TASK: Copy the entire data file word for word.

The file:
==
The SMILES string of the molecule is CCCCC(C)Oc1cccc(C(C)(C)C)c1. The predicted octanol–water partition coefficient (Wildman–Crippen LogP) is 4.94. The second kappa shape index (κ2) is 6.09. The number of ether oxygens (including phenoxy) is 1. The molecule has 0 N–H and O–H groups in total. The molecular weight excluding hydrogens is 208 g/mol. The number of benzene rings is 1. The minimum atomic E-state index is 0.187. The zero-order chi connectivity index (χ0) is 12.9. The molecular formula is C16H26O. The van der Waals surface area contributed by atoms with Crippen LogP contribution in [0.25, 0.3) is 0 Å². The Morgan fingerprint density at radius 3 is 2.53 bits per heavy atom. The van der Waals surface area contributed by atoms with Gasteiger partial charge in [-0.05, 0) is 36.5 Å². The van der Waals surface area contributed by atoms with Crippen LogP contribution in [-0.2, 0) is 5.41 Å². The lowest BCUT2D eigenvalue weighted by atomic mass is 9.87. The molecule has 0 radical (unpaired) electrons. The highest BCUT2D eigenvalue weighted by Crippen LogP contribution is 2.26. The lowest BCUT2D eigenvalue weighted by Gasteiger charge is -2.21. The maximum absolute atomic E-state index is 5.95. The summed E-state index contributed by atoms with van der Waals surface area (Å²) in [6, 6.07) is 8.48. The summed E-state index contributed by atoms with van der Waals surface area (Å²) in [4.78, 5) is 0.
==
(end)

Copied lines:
The SMILES string of the molecule is CCCCC(C)Oc1cccc(C(C)(C)C)c1. The predicted octanol–water partition coefficient (Wildman–Crippen LogP) is 4.94. The second kappa shape index (κ2) is 6.09. The number of ether oxygens (including phenoxy) is 1. The molecule has 0 N–H and O–H groups in total. The molecular weight excluding hydrogens is 208 g/mol. The number of benzene rings is 1. The minimum atomic E-state index is 0.187. The zero-order chi connectivity index (χ0) is 12.9. The molecular formula is C16H26O. The van der Waals surface area contributed by atoms with Crippen LogP contribution in [0.25, 0.3) is 0 Å². The Morgan fingerprint density at radius 3 is 2.53 bits per heavy atom. The van der Waals surface area contributed by atoms with Gasteiger partial charge in [-0.05, 0) is 36.5 Å². The van der Waals surface area contributed by atoms with Crippen LogP contribution in [-0.2, 0) is 5.41 Å². The lowest BCUT2D eigenvalue weighted by atomic mass is 9.87. The molecule has 0 radical (unpaired) electrons. The highest BCUT2D eigenvalue weighted by Crippen LogP contribution is 2.26. The lowest BCUT2D eigenvalue weighted by Gasteiger charge is -2.21. The maximum absolute atomic E-state index is 5.95. The summed E-state index contributed by atoms with van der Waals surface area (Å²) in [6, 6.07) is 8.48. The summed E-state index contributed by atoms with van der Waals surface area (Å²) in [4.78, 5) is 0.